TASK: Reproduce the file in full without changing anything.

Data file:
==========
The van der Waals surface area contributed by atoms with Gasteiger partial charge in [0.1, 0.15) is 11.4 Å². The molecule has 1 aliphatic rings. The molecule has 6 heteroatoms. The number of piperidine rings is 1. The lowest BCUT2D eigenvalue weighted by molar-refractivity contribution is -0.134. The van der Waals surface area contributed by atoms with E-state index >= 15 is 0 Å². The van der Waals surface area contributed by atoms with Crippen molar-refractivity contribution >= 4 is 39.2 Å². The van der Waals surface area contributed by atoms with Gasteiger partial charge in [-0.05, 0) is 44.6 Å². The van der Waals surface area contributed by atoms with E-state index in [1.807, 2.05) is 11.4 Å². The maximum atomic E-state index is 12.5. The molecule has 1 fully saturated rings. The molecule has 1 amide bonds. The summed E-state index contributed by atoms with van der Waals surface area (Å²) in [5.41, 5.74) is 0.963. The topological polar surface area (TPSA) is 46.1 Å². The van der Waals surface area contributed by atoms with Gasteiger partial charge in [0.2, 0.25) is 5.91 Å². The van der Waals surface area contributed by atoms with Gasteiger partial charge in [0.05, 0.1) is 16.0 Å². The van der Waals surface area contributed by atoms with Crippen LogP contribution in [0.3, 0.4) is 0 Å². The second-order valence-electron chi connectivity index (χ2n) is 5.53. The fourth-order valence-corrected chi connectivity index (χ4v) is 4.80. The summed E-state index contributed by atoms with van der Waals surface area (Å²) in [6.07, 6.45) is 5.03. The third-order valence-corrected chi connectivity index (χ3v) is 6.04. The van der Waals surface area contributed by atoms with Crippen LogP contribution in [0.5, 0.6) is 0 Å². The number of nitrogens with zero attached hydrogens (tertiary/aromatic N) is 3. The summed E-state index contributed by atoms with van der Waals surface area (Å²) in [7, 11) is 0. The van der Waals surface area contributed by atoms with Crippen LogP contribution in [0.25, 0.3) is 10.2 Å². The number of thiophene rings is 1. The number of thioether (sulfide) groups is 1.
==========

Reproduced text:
The van der Waals surface area contributed by atoms with Gasteiger partial charge in [0.1, 0.15) is 11.4 Å². The molecule has 1 aliphatic rings. The molecule has 6 heteroatoms. The number of piperidine rings is 1. The lowest BCUT2D eigenvalue weighted by molar-refractivity contribution is -0.134. The van der Waals surface area contributed by atoms with E-state index >= 15 is 0 Å². The van der Waals surface area contributed by atoms with Crippen molar-refractivity contribution >= 4 is 39.2 Å². The van der Waals surface area contributed by atoms with Gasteiger partial charge in [-0.05, 0) is 44.6 Å². The van der Waals surface area contributed by atoms with E-state index in [1.807, 2.05) is 11.4 Å². The maximum atomic E-state index is 12.5. The molecule has 1 fully saturated rings. The molecule has 1 amide bonds. The summed E-state index contributed by atoms with van der Waals surface area (Å²) in [5.41, 5.74) is 0.963. The topological polar surface area (TPSA) is 46.1 Å². The van der Waals surface area contributed by atoms with Gasteiger partial charge in [0.2, 0.25) is 5.91 Å². The van der Waals surface area contributed by atoms with Gasteiger partial charge in [0.05, 0.1) is 16.0 Å². The van der Waals surface area contributed by atoms with Crippen LogP contribution in [0.3, 0.4) is 0 Å². The second-order valence-electron chi connectivity index (χ2n) is 5.53. The fourth-order valence-corrected chi connectivity index (χ4v) is 4.80. The summed E-state index contributed by atoms with van der Waals surface area (Å²) in [6.07, 6.45) is 5.03. The third-order valence-corrected chi connectivity index (χ3v) is 6.04. The van der Waals surface area contributed by atoms with Crippen LogP contribution in [0.5, 0.6) is 0 Å². The number of nitrogens with zero attached hydrogens (tertiary/aromatic N) is 3. The summed E-state index contributed by atoms with van der Waals surface area (Å²) in [7, 11) is 0. The van der Waals surface area contributed by atoms with Crippen LogP contribution in [0.25, 0.3) is 10.2 Å². The number of thiophene rings is 1. The number of thioether (sulfide) groups is 1.